I have a friend who contacts me twice a year about helping him plan a special (but not super expensive) meal for his lovely wife, also known as asking "Please Tell Me Exactly How to Do This So I Get Laid & Don't Burn the House Down."
First up, Valentine's Day -- a made-up holiday for which restaurants often develop exotic menus and then (usually) charge twice the price.
It's also a night when I avoid going out to eat. There are so many tasties to make at home, often with the one you love by your side, or at least pouring you wine. And it's that much easier to get naked in your own kitchen.
Note: Do not try to get naked in a restaurant on Valentine's Day to prove me wrong. But if you do, tell me what happens.
This is the VTD menu I developed this year and actual e-mail I sent today, using simple recipes (he specifically requested steak) that I found online and adding my own notes for the home cook who needs a little direction ... or a lot:
If having an appetizer and a side are too much, drop the appetizer. I have tips for each recipe, but the recipes themselves are easy to follow. Let me know if you have any questions and leave yourself a few hours to cook. The bruschetta topping can be made ahead, as can the potatoes & dessert if you want more time with the steak.
Bruschetta. Minimal cooking needed. You get to use balsamic in 2 recipes, which ties it all together. Spring for the hot house tomatoes, it's winter and they will have better flavor. Fresh herbs should be available at the grocery.
Ribeye with arugula. A great combination because the greens cut the fat in the steak. Get good balsamic -- at least $10 bottle. It makes a huge difference. The only tweak I'd make to this recipe is you should get a bigger steak or 2 medium-sized steaks. Rib eyes have a decent amount of fat, so also ask that they be trimmed.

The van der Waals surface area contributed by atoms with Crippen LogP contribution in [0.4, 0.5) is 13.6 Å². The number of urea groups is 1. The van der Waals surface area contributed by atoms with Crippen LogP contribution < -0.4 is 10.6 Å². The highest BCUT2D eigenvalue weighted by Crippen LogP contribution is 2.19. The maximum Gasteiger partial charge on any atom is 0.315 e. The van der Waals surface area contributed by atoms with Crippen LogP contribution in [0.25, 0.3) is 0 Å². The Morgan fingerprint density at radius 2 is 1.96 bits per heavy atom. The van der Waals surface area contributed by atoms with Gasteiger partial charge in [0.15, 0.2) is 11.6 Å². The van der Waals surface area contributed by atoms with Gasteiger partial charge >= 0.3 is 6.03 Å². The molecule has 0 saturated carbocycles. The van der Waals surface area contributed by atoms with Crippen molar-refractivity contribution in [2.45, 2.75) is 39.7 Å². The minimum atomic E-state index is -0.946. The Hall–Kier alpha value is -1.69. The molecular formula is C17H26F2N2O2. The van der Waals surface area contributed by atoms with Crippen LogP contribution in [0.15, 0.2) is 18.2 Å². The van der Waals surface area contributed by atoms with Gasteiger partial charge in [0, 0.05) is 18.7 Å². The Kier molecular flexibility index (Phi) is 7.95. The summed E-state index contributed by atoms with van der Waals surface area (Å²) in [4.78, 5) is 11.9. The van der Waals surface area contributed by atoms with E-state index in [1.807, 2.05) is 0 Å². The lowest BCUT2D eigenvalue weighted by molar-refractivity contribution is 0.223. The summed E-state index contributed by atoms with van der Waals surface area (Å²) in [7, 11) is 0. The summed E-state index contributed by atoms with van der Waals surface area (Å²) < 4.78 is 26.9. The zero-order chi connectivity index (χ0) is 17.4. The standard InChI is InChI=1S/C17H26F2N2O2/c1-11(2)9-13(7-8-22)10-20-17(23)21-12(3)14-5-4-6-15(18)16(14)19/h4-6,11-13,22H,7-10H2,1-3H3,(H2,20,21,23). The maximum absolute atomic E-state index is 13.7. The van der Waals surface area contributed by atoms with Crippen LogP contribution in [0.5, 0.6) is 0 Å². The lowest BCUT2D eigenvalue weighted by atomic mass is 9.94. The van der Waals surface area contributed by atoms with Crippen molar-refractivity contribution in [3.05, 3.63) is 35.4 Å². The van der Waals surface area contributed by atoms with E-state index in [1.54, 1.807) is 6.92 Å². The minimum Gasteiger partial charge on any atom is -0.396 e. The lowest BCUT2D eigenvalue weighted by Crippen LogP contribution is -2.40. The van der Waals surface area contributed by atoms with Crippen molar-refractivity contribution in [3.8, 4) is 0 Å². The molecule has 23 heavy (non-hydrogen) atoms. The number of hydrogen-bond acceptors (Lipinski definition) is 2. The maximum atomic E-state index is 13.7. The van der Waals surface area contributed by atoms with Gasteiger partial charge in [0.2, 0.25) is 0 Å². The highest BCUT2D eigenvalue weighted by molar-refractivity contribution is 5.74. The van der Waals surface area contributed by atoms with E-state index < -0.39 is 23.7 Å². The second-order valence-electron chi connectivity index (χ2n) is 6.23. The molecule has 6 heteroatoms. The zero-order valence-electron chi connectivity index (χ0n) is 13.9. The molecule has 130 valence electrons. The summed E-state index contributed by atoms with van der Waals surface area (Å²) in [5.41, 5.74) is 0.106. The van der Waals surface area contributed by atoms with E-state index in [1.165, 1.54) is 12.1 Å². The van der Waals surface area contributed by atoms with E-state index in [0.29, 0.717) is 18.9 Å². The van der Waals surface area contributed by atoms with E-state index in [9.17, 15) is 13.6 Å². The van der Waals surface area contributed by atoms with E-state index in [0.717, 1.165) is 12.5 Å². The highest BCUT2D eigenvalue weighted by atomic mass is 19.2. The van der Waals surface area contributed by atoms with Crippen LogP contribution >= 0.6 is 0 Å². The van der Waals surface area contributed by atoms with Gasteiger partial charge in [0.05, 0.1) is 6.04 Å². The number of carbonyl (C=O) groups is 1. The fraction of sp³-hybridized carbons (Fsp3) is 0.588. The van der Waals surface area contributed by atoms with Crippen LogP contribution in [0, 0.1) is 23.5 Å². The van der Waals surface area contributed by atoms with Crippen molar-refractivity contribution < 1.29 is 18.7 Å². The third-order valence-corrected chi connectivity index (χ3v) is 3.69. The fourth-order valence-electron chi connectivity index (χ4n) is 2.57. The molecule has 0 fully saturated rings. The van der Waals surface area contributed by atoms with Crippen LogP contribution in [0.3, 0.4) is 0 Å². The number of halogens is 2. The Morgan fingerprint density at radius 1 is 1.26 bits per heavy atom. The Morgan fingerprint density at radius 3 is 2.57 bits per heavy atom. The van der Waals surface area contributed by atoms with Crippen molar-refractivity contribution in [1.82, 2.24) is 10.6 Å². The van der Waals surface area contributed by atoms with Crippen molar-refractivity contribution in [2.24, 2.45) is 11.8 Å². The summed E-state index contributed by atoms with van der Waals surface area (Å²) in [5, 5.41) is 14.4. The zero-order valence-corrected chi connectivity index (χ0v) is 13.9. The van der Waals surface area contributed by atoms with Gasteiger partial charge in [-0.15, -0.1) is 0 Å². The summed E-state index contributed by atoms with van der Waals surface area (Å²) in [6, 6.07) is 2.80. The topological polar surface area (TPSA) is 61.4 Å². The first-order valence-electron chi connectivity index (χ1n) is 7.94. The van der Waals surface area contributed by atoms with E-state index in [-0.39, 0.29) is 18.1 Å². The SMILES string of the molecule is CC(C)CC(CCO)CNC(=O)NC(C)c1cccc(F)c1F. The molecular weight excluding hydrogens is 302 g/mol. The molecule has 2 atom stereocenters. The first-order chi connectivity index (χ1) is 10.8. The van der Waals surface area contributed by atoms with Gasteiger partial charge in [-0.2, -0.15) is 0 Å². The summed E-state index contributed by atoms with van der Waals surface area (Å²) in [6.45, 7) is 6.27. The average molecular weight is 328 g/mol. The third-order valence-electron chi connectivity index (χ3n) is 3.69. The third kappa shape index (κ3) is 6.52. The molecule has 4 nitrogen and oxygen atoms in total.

Potatoes with carmelized onion and goat cheese. Note: Be careful not to burn the onions. If you do, just throw them out and have potatoes with goat cheese. It's excellent and easy.
Chocolate-coffee cups. This is basically a rich pudding. You will need small white baking cups called ramekins, and you should be able to find them in a cooking store, such as Crate and Barrel or Williams Sonoma, if you don't already have them. They are useful. If you cannot find them, use the smallest bowls you have. This recipes makes enough for 4, so just double your pour! Get good chocolate such as Valrhona or Ghiradelhi, which you should be able to get at the grocery store with no problem.
I wish I was there to give you some of mine! Cab Sauvignon is the go-to wine for ribeye, but it can be so expensive. This is what you should consider picking up, all relatively inexpensive:
Côtes du Rhone -- you can find a good one for around $15. Look for a Clos du Mont Olivet Montueil la Levade, Delas Saint-Esprit or Michel Gassier Cercius.
Syrah/Shiraz -- Look for Stump Jump, Smoking Loon, J. Lohr or Jacob's Creek Reserve. You should be able to get a bottle for under $15.